G20 summit highlights how Fukushima hit Japan’s climate plans

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When Prime Minister Shinzo Abe wrote in the pages of the FT last year, he urged the world to act “swiftly” to tackle climate change and to take “more vigorous action”.

“Climate change can endanger the lives of all generations,” he wrote. “The problem is getting worse faster than expected.”

As Japan prepares to host the G20 summit later this month, the country’s commitment to climate action is about to be tested. The summit will set the tone for the world’s largest economies at a time when global carbon emissions are rising. New national climate targets are expected later this year under the Paris climate accord.

At previous G20 summits, the role of the United States – which under the Trump administration plans to withdraw from the Paris climate pact – has been highlighted. This year, closer scrutiny will focus on Japan’s climate record.

Japan is one of the few developed countries still building new coal-fired power plants. It is a major funder of coal projects internationally. This month it adopted a plan to become “carbon neutral” by the end of the century, but without naming a specific date. It kept its 2050 decarbonization target unchanged, aiming for an 80% reduction in emissions by then.

Ahead of the G20 summit in Tokyo, a growing number of Japanese companies called for more renewable energy. A letter signed this month by multinational tech company Fujitsu, conglomerate Sony, construction company Daiwa House and a dozen others urged the government to adopt a target of 50% renewable electricity by 2030.

Environmental groups have been highly critical of Japan’s policies. They argue that there is no plan to wean the country off its dependence on coal. “It’s a pretty unfortunate path,” says Kimiko Hirata, international director of Kiko Network, an environmental group. “Japan is lagging behind other countries when it comes to renewable energy,” she added, pointing out that 17 coal-fired power plants are under construction. “Current [climate policy] the situation in Japan has become quite bad.

A year ago, a heatwave that swept across the country, killing more than 1,000 people, highlighted the deadly effects of climate change, which is contributing to more frequent and severe heatwaves around the world.

Yet as the G20 summit approaches, Japan has come under fire for its climate record. Coal-fired power plants are a key source of carbon dioxide emissions that contribute to global warming.

It represents a big turnaround for a country that was once synonymous with climate action, having lent its name to the 1997 Kyoto Protocol.

Following the 2011 Fukushima Daiichi nuclear disaster and subsequent suspension of Japan’s nuclear fleet, coal and gas consumption soared to help fill the void left by nuclear shutdowns.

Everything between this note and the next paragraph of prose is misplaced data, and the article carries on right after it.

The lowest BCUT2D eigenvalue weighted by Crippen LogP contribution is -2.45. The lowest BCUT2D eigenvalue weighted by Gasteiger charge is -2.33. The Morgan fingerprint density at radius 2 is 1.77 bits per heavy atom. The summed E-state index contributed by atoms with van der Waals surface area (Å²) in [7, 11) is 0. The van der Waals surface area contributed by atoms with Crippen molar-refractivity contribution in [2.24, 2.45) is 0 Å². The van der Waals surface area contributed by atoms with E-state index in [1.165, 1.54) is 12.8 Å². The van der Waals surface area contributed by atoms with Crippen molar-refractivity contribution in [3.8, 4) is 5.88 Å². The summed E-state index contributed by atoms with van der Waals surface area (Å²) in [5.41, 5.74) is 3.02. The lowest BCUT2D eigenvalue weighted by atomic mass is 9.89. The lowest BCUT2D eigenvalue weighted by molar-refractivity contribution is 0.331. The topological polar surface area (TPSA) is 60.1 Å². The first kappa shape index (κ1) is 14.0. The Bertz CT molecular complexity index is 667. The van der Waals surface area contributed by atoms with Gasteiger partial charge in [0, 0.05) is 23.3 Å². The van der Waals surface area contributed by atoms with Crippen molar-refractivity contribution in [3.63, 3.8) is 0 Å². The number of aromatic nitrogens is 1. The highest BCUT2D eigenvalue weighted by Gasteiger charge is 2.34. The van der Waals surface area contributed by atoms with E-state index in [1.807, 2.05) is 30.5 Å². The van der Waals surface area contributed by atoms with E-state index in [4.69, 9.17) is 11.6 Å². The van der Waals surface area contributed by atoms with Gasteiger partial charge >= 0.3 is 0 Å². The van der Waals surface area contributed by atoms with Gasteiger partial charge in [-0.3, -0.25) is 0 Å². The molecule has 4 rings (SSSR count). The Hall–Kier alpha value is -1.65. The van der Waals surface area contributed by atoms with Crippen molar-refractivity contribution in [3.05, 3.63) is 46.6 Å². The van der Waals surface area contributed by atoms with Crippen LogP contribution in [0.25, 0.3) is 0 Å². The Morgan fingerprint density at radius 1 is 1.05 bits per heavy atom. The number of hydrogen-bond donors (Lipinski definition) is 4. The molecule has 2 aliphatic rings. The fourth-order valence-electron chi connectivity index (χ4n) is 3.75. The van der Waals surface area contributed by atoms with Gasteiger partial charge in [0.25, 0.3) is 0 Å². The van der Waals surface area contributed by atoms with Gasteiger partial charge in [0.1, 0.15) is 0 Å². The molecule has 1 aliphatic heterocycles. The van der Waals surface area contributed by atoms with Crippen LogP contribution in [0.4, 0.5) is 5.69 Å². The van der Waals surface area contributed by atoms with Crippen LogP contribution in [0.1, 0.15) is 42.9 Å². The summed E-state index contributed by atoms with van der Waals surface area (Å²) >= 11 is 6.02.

Since 2012, about 50 new coal-fired power plants are planned in Japan, according to data from Kiko Network. Although 13 have been cancelled, another 13 are already operating.

With the future of nuclear power still unclear – many reactors are supposed to reopen, but this has been repeatedly delayed – coal is expected to continue to be part of Japan’s energy supply for decades. It provides about a third of Japan’s electricity today and is expected to produce a quarter in 2030, according to official forecasts.

International pressure to move away from coal has increased. A report by the United Nations Intergovernmental Panel on Climate Change revealed last year that coal use should drop to zero by 2050, in order to limit global warming to 1.5C. and avoid the worst impacts of climate change.

Amid a global wave of ‘coal-free’ policies, the UK plans to phase out coal by 2025. France plans to close its coal-fired power stations by 2022. In Japan, some individual companies pledged not to fund new coal-fired power plants, including Mitsubishi and Marubeni. The government itself has not given a date for phasing out coal.

“After the nuclear accident, Japan could have taken many different paths,” says Han Chen, head of international policy at NRDC, an American environmental group. “Instead of investing in low-carbon growth, Japan just imported tons of coal and liquefied natural gas.” Estimates suggest that government-backed funding for international coal projects totaled around $15 billion between 2013 and 2018, according to the NRDC.

Many environmental activists say the G20 could be a powerful voice for climate policy, but they don’t expect it to be so this year. Japan’s draft G20 communiqué, they note, omits the phrases “global warming” and “decarbonization” and, compared to previous communiqués, downplays the Paris climate accord.

“I’m quite pessimistic,” says Ms. Hirata.

“Because Japan [has] trying to avoid dealing with the problem of climate change,” she argues, “that can’t send any strong signals to the outside world.”

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